Thursday 12 November 2015

School Fairs and showing-you-care equilibra

The curse of inefficient "showing you care" equilibria. I'd hit on the economics of charity races a few times; Mike Reddell went after school fairs this past weekend.

From his excellent rant:
We don’t usually get very involved in the fair. But I’d donated perhaps $25 of ingredients a while ago for people making preserves, sweets etc. And yesterday I made them a plate of chocolate marshmallow slice – a slightly fiddly recipe and, between ingredients and time, that probably cost at least $15. My nine year old is on the School Council and was “coerced” into manning a stall. She spent two and half hours doing that. I’m not sure how to value her time, but it isn’t zero.

And because she was on the stall and they needed parent volunteers as well, we weakened and put in half an hour or so each (getting to and fro etc made that perhaps 45 minutes each in total). How to value our time? Well, the marginal cost has to be above the average cost, and one needs to think in after-tax terms. $50 per hour seems very much towards the low end, but if we run with that, it was a donation of $75 between the two of us.
After running the numbers, he reckoned that it cost them rather a lot to provide a bit to the school:
That adds up to a contribution of $125 from our family – costed at the low end of a possible range of estimates. Had we just written a cheque for $110 to the school as an additional donation, we’d have been able to claim back a tax refund (as it would be a charitable donation) for a third of the amount. So we spent $125 to provide the school $110, even though we could have provided the same benefit to the school for perhaps $73. This can’t be an uncommon story. I might have costed our time a bit higher than the average parents would have, but this is a decile 10 school. Parental time is scarce and valuable.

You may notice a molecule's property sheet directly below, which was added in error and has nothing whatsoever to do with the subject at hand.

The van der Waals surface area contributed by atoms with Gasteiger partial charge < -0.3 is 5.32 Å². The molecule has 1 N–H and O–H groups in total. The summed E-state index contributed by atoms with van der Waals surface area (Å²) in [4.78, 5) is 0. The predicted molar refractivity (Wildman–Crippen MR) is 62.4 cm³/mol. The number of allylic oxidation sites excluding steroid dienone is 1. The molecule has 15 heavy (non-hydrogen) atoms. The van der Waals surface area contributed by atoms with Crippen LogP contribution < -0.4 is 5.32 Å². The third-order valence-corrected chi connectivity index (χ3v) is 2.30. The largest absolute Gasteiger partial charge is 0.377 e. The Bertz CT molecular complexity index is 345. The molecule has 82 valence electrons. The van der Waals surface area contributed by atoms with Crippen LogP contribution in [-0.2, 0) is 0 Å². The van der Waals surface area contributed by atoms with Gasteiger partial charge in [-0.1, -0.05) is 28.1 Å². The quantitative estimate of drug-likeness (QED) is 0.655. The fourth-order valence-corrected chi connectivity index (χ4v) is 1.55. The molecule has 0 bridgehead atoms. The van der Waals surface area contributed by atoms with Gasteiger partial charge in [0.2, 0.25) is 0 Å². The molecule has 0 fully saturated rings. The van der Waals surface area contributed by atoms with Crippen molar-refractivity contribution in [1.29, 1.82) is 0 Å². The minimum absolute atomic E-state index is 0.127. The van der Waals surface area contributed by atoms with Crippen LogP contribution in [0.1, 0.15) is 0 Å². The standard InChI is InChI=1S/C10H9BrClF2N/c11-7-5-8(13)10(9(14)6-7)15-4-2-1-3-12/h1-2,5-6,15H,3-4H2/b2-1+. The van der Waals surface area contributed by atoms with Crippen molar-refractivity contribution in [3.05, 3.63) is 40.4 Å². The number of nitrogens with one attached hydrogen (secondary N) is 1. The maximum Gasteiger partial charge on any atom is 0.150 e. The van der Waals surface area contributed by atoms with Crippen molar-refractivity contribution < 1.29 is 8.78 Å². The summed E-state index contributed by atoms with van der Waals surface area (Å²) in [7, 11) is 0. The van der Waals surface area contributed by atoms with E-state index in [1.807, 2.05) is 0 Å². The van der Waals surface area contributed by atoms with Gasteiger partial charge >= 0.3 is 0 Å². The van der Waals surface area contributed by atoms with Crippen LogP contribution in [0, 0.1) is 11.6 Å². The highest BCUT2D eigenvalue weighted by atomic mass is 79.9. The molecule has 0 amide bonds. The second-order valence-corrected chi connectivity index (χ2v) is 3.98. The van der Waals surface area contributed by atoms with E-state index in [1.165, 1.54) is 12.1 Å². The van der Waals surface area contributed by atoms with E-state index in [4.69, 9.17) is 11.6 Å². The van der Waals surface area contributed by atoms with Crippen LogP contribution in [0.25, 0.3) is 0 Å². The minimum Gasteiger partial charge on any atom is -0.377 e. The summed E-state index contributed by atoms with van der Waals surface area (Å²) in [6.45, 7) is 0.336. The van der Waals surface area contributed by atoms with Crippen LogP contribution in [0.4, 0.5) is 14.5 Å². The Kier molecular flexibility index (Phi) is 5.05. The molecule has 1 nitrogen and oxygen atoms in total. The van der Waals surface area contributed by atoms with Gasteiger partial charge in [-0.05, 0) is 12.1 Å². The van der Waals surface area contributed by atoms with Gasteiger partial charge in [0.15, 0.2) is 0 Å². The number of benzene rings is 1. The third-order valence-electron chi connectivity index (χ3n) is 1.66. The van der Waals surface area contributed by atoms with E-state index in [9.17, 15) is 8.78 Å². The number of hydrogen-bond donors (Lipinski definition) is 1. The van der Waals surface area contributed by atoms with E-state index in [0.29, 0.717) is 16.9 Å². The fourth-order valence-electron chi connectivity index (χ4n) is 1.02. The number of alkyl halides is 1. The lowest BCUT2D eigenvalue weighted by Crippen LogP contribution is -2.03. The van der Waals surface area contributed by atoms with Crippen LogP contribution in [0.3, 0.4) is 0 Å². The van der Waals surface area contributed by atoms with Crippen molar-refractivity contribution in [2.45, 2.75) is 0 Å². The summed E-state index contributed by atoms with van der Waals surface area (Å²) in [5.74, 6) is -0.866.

And then there's all the time put in by the organisers, and the time wasted by the kids in prepping for the thing.
Were there any offsetting gains to compensate for the wasted $52? Well, it was nice to see the nine year old responsibly helping run the activity (but she has other involvements outside the home). Perhaps some people get a warm fuzzy feeling from “doing something together for the community”. But this is a school. We don’t apply this funding model to the local GP or, say, the supermarket We write a cheque. As a pro-defence conservative, the old liberal line about holding cake stalls to fund the air force once annoyed me a little, but…….they make a fair point. Cake stalls to fund our education system?

Now I know that high decile schools are somewhat caught. They are funded much less well than lower decile schools, and they are not allowed to charge fees. They can ask for “donations”, and most parents pay them, but even at lower-end decile 10 areas (which is how I’d characterise Island Bay), the resistance will start to rise if the requested donation is raised too far. But the economics of the current model just don’t seem to add up. And while there are deadweight losses from taxes, from the less inefficient taxes they are not as large as the waste implied by my cost calculations above.
I suspect that, from the school's view, there are benefits from parent engagement beyond the cheque. And I also suspect that muggles just don't view these things as harshly as economists do. We see the inefficiency and it causes huge disutility. Others view the participation as a benefit, not a cost, and so put value on their time measured against other fun things they could be doing instead.

Heck, some people even show up for graduations.

Mike's reckoned I'd be able to point to fun academic papers looking at the topic. I can't think of any off the top, but reader pointers appreciated.

Update: I left this as comment over at Croaking Cassandra. I still wonder about a general theory here:
Can’t point to any lit off the top, but a general theory on this needs to explain also why we wind up with ‘charity race’ equilibria rather than ‘work overtime and donate to the cause followed by a parade for the donors’ thing. And it might also have to explain why university graduation ceremonies are as tedious as they are for each and every person involved. And it’ll be related to the rise of the higher-cost religious denominations in the US relative to the ones that don’t ask as much of adherents.
There’s something weird going on in ‘showing you care’ equilibria where our normal intuitions break. Costs become benefits.

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